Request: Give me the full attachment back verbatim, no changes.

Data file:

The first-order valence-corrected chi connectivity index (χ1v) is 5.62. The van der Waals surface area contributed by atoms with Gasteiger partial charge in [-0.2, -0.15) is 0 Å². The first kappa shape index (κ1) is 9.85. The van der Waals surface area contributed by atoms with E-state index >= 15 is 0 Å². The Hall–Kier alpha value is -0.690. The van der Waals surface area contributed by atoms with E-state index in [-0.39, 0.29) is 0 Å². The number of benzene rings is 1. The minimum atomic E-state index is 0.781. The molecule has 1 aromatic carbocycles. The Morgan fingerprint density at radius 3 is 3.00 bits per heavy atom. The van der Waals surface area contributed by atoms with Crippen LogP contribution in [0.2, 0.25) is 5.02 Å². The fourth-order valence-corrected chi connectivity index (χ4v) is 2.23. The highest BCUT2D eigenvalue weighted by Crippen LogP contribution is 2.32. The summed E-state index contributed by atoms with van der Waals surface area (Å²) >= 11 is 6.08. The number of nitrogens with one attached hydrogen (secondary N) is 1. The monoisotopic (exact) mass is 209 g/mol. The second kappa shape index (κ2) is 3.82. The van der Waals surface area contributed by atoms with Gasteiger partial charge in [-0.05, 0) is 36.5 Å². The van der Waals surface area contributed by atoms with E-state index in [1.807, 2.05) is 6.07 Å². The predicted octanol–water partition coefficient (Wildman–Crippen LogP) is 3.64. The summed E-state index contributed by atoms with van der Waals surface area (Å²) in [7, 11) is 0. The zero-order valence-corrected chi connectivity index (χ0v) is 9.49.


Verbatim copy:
The first-order valence-corrected chi connectivity index (χ1v) is 5.62. The van der Waals surface area contributed by atoms with Gasteiger partial charge in [-0.2, -0.15) is 0 Å². The first kappa shape index (κ1) is 9.85. The van der Waals surface area contributed by atoms with E-state index >= 15 is 0 Å². The Hall–Kier alpha value is -0.690. The van der Waals surface area contributed by atoms with E-state index in [-0.39, 0.29) is 0 Å². The number of benzene rings is 1. The minimum atomic E-state index is 0.781. The molecule has 1 aromatic carbocycles. The Morgan fingerprint density at radius 3 is 3.00 bits per heavy atom. The van der Waals surface area contributed by atoms with Crippen LogP contribution in [0.2, 0.25) is 5.02 Å². The fourth-order valence-corrected chi connectivity index (χ4v) is 2.23. The highest BCUT2D eigenvalue weighted by Crippen LogP contribution is 2.32. The summed E-state index contributed by atoms with van der Waals surface area (Å²) >= 11 is 6.08. The number of nitrogens with one attached hydrogen (secondary N) is 1. The monoisotopic (exact) mass is 209 g/mol. The second kappa shape index (κ2) is 3.82. The van der Waals surface area contributed by atoms with Gasteiger partial charge in [-0.05, 0) is 36.5 Å². The van der Waals surface area contributed by atoms with E-state index in [1.807, 2.05) is 6.07 Å². The predicted octanol–water partition coefficient (Wildman–Crippen LogP) is 3.64. The summed E-state index contributed by atoms with van der Waals surface area (Å²) in [7, 11) is 0. The zero-order valence-corrected chi connectivity index (χ0v) is 9.49.